Nursing homes, skilled nursing facilities, and assisted living facilities (collectively known as long term care facilities [LTCFs]) are an important part of any healthy community.
By providing necessary services and support to people who are unable to manage independently, LTCFs play an essential role in the health and well-being of the elderly in our community.
Orange County is home to more than 75 LTCFs admit over 35,000 patients annually.
LTCFs are at particular risk for infectious disease outbreaks. There are a number of things LTCFs can do to prevent outbreaks from occurring and to control outbreaks if they do occur. General measures include:
- The easiest, and most effective prevention measure is proper hand hygiene.
- Long term care facility staff should stay home if they have symptoms of infectious illness, particularly flu-like or gastrointestinal symptoms.
- Facility surveillance Is also critical in the fight to stop the spread of disease. The CDC’s National Healthcare Safety Network provides long-term care facilities with a customized system to track infections and illness outbreaks.
Active daily surveillance (see CDC Guidelines) for influenza illness should be conducted among all new and current residents, staff, and visitors at all LTCFs year-round, and particularly during influenza season. Preventing the spread of the influenza virus requires preventive measures such as vaccination and testing, and control measures like enhanced surveillance and antiviral treatment.
An influenza outbreak is reportable from LTCFs when there is ONE confirmed case, and ONE additional individual who is exhibiting influenza like illness (ILI) symptoms. If an outbreak does occur, the CDC recommends that facilities administer influenza antiviral treatment to those ill, as well as chemoprophylaxis to all residents, and offer antiviral prophylaxis to all healthcare personnel.
Legionnaire’s Disease (LD) is a respiratory bacterial pathogen that causes pneumonia, leading to hospitalization or even death. LD is transmitted through inhalation or aspiration of water contaminated with Legionella. In recent years, Orange County has seen an increasing number of healthcare-associated LD, including cases in LTCF residents. If a patient in your facility is diagnosed with LD, it is required that you report the incident to the OCHCA. Facilities are also recommended to develop water system plans to reduce the risk of Legionella becoming established.
Contained populations such as those in LTCFs are at particular risk of norovirus outbreaks, and the elderly are at particular risk of severe symptoms when infected with norovirus. Norovirus is extremely contagious and is primarily spread from contaminated hands to the mouth and ingested. Facilities should enhance transmission prevention precautions whenever an outbreak of gastrointestinal illness occurs. Quick identification and response when early in an outbreak is critical to prevent the spread of norovirus.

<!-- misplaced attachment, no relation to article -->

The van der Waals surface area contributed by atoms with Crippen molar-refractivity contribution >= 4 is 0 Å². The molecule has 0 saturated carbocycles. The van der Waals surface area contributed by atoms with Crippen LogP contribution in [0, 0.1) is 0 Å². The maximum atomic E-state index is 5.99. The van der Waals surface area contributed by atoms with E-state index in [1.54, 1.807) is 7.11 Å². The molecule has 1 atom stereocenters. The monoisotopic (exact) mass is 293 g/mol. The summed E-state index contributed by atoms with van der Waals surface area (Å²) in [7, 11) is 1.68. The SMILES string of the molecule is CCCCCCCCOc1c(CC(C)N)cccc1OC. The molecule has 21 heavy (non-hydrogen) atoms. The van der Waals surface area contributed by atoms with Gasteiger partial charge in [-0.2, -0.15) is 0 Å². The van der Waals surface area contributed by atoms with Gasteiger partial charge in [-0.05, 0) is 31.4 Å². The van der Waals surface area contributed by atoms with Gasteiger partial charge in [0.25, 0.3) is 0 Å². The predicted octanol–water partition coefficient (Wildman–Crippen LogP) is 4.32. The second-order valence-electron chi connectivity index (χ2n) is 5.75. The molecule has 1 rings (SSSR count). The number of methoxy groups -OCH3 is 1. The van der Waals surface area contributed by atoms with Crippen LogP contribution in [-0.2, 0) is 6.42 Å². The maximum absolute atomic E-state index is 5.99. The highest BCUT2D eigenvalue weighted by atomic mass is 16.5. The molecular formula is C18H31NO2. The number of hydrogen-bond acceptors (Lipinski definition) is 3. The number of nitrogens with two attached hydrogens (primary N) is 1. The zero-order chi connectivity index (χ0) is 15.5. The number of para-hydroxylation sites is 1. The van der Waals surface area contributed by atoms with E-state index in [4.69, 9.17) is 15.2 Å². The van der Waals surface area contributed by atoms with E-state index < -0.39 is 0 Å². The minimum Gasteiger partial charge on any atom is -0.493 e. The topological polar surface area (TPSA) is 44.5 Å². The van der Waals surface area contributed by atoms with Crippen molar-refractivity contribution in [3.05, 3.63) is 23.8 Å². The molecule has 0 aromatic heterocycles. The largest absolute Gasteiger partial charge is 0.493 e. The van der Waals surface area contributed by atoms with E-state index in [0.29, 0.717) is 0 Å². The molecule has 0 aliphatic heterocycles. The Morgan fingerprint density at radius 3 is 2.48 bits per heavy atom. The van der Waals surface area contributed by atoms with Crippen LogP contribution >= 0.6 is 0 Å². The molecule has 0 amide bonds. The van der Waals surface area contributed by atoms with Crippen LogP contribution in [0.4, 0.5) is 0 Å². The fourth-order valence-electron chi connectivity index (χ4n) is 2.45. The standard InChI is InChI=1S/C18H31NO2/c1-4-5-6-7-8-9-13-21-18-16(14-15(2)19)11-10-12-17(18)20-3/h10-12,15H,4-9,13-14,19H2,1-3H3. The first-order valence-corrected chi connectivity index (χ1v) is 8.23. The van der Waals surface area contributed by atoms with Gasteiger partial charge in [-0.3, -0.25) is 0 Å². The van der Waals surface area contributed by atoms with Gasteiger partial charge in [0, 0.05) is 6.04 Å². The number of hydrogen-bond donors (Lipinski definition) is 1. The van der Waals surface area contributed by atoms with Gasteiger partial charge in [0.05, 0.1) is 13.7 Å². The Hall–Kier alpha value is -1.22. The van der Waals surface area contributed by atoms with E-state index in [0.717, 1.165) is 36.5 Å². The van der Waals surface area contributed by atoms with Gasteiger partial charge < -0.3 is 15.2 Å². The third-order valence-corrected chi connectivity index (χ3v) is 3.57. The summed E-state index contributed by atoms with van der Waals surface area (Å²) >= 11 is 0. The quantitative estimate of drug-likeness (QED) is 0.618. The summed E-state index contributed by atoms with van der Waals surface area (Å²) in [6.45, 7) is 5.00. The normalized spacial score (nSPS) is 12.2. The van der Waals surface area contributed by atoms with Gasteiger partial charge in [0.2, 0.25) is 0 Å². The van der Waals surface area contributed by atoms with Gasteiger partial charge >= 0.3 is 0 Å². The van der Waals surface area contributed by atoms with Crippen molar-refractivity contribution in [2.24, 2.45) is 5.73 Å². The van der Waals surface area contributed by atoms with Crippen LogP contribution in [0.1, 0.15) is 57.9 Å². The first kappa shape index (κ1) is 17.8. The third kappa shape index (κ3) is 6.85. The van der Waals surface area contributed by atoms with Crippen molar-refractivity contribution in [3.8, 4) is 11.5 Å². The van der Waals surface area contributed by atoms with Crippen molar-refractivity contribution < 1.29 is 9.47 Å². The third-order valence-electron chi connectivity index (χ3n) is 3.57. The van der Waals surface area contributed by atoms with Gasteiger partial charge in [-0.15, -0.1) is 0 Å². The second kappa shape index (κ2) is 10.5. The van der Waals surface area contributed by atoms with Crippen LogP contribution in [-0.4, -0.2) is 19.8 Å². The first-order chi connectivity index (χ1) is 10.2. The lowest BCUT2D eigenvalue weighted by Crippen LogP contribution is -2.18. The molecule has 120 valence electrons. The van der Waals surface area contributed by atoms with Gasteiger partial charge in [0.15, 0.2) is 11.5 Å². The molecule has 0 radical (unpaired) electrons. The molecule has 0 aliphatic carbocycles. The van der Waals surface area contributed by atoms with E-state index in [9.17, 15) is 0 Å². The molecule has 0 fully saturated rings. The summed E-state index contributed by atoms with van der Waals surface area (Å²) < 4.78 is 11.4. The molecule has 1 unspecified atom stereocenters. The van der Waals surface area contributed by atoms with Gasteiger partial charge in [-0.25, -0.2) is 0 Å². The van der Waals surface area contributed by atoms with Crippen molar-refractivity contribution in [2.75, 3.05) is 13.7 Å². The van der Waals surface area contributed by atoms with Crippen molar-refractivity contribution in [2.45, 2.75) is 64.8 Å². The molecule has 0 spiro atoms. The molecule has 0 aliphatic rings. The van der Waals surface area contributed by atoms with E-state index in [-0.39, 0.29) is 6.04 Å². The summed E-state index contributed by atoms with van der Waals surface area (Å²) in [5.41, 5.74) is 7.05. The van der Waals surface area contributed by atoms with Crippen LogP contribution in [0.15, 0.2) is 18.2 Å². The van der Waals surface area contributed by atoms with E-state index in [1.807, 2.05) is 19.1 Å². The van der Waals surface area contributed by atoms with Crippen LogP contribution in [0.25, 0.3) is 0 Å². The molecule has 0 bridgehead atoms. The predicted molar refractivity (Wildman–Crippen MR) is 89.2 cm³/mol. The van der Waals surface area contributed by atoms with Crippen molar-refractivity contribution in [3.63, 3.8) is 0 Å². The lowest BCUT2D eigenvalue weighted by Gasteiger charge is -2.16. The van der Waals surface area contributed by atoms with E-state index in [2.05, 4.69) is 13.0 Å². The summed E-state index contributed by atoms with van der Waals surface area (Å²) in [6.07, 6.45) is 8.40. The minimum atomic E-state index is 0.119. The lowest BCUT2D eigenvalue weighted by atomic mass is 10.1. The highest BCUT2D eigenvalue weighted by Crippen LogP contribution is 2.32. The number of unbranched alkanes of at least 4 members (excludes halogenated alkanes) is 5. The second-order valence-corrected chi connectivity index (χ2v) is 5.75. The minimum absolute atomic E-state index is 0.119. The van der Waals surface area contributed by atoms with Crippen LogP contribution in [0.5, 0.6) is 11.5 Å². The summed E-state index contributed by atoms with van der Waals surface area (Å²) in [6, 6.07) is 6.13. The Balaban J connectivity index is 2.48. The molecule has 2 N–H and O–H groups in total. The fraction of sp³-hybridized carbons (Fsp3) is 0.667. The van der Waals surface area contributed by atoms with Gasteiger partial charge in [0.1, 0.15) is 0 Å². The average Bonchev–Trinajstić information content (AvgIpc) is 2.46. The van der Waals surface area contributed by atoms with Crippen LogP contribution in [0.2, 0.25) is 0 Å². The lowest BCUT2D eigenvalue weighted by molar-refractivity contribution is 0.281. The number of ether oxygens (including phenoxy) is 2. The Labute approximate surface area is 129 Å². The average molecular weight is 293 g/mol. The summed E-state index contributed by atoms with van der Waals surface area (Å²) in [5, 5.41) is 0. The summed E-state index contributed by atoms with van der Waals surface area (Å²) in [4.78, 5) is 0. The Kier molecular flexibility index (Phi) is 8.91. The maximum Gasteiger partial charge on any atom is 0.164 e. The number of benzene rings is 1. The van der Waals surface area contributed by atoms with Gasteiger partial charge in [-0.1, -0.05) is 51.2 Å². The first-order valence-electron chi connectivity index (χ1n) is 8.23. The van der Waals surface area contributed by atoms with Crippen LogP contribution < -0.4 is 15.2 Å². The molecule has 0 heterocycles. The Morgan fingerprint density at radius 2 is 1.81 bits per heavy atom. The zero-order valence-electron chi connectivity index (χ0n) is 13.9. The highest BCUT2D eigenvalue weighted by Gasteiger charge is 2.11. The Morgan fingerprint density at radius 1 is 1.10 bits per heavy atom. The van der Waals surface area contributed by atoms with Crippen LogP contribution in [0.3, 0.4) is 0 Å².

Antibiotics have been used for over 70 years to help fight off illness and death from infectious diseases. However, because of widespread use, misuse, and over use of these drugs, the organisms they target have developed resistance, rendering many antibiotics ineffective. Of particular concern are pathogens such as Methicillin-resistant Staphylococcus aures (MRSA), extended spectrum beta-lactamase producing Enterobacteriaceae (ESBL), Carbapenem-resistant Enterobacteriaceae (CRE), and Clostridium difficile (C. difficile). The CDC’s Threat Report classifies these four pathogens as urgent and serious threats to public health. Combined these pathogens cause over 350,000 serious infections per year. The Orange County Healthcare Agency is dedicated to reducing the spread of these organisms through programs such as SHIELD, the C. diff Collaborative, and enhanced surveillance efforts (see MDRO Health Order).
General Antimicrobial Resistance Resources:
The Shared Healthcare Intervention to Eliminate Life-threatening Dissemination of Multidrug-resistant organisms (MRDOs) in Orange County (SHIELD) Project is a CDC-initiated collaborative among local, state, and national health departments.
Through the use of patient decolonization in Long Term Care Facilities and Hospitals, SHIELD aims to reduce multi-drug resistant pathogens in Orange County.
The Orange County C. diff Collaborative is a combined effort between OCHCA, the California Department of Public Health, and County healthcare facilities to reduce the prevalence and spread of C. difficile in healthcare settings. The collaborative aims to guide facilities on best practices for in and out transfer of infected patients, as well as the prevention of patients through eliminating the improper use of antibiotics. It provides assistance for individual facility surveillance and antimicrobial stewardship programs, and encourages the use of a standardized patient transfer form when moving patients in or out of a LTCF.
Last reviewed January 30, 2019